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story.lead_photo.caption Allix Ice, a senior at the University of Arkansas, Fayetteville, harvests Rex Butterhead lettuce on Thursday inside the Freight Farms hydroponic shipping container on campus. - Photo by David Gottschalk

Around 9 a.m. Thursday, Allix Ice, 22, a senior dietetics and nutrition major, stepped into a steel shipping container and began her duties.

She confirmed that the thermostat was at 60 degrees and started pushing lettuce from one end of the container to the other.

By day's end, Ice said "anywhere between 20 and 40 pounds" of produce is bagged and shipped to a restaurant at the University of Arkansas, Fayetteville, called Where the Wild Greens AR.

Hydroponics, a method of growing without soil, has been a rising trend in the United States as shoppers continue to seek local, organic foods.

Photo by David Gottschalk
A repurposed 40-foot shipping container at the University of Arkansas, Fayetteville, called the Leafy Green Machine, is producing hydroponic lettuce for a campus restaurant.

While results vary (one farmer said that hydroponic strawberries are bland), a few Arkansans are finding sucess growing lettuce and herbs hydroponically. They claim it's the future of farming.

Inside the university's 40-foot container, known as the Leafy Green Machine, about 260 vertical panels can hold more than 3,000 lettuce heads. A section of Rex butterhead or arugula lettuce is harvested weekly.

Ashley Meek, the campus director of nutrition and wellness, said UA is the third campus to partner with Boston-based Freight Farms. As of December, there are 20 schools that have similar partnerships with the ag-tech company.

The student-run container is a joint project between the campus catering company, Chartwell's, and the university. Meek said Chartwell's spent $97,000 on the container, and the university spent $15,000 on installation expenses. It became operational in August 2016.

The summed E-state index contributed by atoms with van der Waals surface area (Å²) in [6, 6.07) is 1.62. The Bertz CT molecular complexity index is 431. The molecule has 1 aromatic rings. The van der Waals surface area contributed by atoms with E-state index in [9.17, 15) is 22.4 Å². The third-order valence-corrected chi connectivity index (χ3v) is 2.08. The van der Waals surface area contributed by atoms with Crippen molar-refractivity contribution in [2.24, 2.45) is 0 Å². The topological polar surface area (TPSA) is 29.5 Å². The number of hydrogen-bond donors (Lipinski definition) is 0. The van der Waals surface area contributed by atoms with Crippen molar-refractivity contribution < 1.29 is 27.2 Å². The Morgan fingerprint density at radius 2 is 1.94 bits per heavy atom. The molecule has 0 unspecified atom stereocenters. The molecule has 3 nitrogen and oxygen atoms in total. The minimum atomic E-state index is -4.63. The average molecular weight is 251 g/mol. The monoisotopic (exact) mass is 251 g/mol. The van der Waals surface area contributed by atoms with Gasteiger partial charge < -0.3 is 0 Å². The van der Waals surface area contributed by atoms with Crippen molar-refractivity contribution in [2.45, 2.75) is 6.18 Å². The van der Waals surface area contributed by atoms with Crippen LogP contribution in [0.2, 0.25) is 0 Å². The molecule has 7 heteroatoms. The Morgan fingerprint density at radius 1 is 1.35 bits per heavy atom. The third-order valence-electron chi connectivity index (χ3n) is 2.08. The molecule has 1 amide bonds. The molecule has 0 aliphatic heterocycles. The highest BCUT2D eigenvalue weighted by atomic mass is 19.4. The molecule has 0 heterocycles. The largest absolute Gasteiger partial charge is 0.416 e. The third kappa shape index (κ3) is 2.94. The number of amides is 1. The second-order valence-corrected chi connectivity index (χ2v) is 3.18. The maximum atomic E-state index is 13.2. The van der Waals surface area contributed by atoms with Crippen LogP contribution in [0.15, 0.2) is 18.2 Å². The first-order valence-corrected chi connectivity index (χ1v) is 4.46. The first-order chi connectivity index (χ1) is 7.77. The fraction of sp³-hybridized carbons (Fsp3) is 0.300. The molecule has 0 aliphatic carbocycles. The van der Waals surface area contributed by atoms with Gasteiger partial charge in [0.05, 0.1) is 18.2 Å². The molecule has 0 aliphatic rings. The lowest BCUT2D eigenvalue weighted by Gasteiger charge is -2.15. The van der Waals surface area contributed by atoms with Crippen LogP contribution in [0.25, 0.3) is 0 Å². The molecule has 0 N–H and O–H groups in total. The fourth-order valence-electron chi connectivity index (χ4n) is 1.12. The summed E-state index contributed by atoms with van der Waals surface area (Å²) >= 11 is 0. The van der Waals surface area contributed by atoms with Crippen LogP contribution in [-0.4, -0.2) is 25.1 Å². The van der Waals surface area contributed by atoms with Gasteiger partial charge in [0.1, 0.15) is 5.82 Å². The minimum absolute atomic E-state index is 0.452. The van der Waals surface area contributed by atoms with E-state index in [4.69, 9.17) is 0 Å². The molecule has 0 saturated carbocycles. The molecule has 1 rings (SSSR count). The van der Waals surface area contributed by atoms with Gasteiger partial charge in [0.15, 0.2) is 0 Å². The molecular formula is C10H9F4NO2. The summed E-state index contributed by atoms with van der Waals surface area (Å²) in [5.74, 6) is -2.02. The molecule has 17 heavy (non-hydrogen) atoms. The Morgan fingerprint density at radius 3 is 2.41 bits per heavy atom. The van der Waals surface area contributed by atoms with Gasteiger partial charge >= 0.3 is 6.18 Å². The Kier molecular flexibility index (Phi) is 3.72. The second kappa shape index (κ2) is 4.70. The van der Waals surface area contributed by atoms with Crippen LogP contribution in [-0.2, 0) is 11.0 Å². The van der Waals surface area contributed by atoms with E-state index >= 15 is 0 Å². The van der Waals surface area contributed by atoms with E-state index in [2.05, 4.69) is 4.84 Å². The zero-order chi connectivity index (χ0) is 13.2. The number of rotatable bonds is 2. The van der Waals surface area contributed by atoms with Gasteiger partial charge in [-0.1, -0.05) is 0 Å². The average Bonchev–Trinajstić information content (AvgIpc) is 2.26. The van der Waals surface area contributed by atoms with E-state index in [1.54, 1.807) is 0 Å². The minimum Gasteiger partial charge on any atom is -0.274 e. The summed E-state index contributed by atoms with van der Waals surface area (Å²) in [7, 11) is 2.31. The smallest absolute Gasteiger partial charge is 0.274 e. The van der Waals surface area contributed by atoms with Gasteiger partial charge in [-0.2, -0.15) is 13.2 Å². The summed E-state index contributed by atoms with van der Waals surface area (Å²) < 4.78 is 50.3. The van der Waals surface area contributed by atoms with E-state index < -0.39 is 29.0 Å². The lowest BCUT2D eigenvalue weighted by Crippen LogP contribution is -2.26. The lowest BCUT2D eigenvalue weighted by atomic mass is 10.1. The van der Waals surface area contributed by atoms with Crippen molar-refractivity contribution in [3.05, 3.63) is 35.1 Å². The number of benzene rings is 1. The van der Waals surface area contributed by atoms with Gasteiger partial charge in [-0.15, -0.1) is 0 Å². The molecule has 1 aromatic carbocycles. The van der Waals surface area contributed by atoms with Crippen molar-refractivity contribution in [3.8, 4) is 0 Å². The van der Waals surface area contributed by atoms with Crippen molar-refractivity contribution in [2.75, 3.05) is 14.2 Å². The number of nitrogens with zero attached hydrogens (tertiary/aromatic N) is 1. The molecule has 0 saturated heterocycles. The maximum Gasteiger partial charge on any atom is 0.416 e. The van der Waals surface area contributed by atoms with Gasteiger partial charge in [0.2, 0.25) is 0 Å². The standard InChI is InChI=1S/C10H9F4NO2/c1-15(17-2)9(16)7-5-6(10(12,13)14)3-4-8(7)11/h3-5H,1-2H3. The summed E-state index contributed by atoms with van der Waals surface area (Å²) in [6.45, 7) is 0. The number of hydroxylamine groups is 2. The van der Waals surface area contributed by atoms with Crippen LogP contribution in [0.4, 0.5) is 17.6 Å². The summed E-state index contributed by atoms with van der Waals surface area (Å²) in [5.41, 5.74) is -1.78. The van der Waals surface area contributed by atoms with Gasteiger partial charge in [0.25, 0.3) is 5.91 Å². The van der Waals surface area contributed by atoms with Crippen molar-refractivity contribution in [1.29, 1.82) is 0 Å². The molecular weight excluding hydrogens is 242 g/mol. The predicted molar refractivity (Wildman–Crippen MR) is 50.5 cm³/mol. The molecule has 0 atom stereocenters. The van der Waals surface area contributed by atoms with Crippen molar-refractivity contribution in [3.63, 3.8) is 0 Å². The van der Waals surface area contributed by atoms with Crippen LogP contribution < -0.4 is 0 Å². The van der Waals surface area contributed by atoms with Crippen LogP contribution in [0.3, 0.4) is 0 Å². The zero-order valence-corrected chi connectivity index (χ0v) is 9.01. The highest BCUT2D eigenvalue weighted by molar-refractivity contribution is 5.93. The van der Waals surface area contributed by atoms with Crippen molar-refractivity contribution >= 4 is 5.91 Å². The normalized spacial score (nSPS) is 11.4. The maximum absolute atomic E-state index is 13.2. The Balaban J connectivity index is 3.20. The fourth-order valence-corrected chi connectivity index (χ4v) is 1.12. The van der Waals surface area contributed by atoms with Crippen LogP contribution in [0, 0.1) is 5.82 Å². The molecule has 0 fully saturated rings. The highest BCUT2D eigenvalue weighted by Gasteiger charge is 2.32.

Since then about 25,000 lettuce heads have been harvested for Where the Wild Greens AR.

Inside the repurposed shipping container is a sign that says that it uses 90 percent less water and electricity than a greenhouse or traditional field; growing conditions can be controlled via mobile app; and it can produce 12 times the equivalent of one conventional farm acre in a year.

Considering input costs, Meek said the container saves them about 40 cents per lettuce head. No school credit is awarded to the students who volunteer there, but Meek said there are plans to change that.

Hydroponics is "technology of the future" and can help meet rising food demand, Ice said. "I think it's going to become very big."

The U.S. hydroponic industry has grown consistently the past five years and is projected to continue, albeit more slowly, into 2022, according to market research group IBISWorld. Industry revenue rose 3.4 percent to a total of $848 million the past five years ending 2017, market data show. Its outlook declined to a yearly rate of 0.2 percent until 2022.

Jerry Miller, a Vietnam War veteran, bought his Leafy Green Machine almost three years ago. He is working with two other veterans, Alan Altom and Darryl Hill, to operate their business, Vet Veggies, in Springdale.

Its mission it to provide local produce to restaurants and retailers and show younger military veterans how they can support themselves without working behind a desk or breaking the bank.

Often 20-year-old veterans come home, find it hard to work a 9-to-5 job, and try to make a living farming, Miller said.

"The average age of a farmer is 58 years old," he said. "Veterans that are 28 can't go into farming because they can't afford it."

However, Miller said harvesting lettuce in a 320-square-foot trailer takes up less space, costs less and grants a guaranteed crop weekly. His business model shows that it can support a family of 4 or 5, he said.

Since Vet Veggies began in August 2015, they've secured agreements with various restaurants within a 10-15 mile radius of the farm. Their lettuce can be found in Northwest Arkansas at Mockingbird Cafe, Jose's and Eleven at the Crystal Bridges Museum of American Art, among other locations.

Vet Veggies recently earned a $25,000 award that will allow the purchase a larger container to more than double existing capacity.

As of December, according to Freight Farms, there are more than 160 shipping containers repurposed to grow vegetables in 36 states and 10 countries.

SundayMonday Business on 02/18/2018

Print Headline: Hydroponic farm in steel container keeps UA in greens

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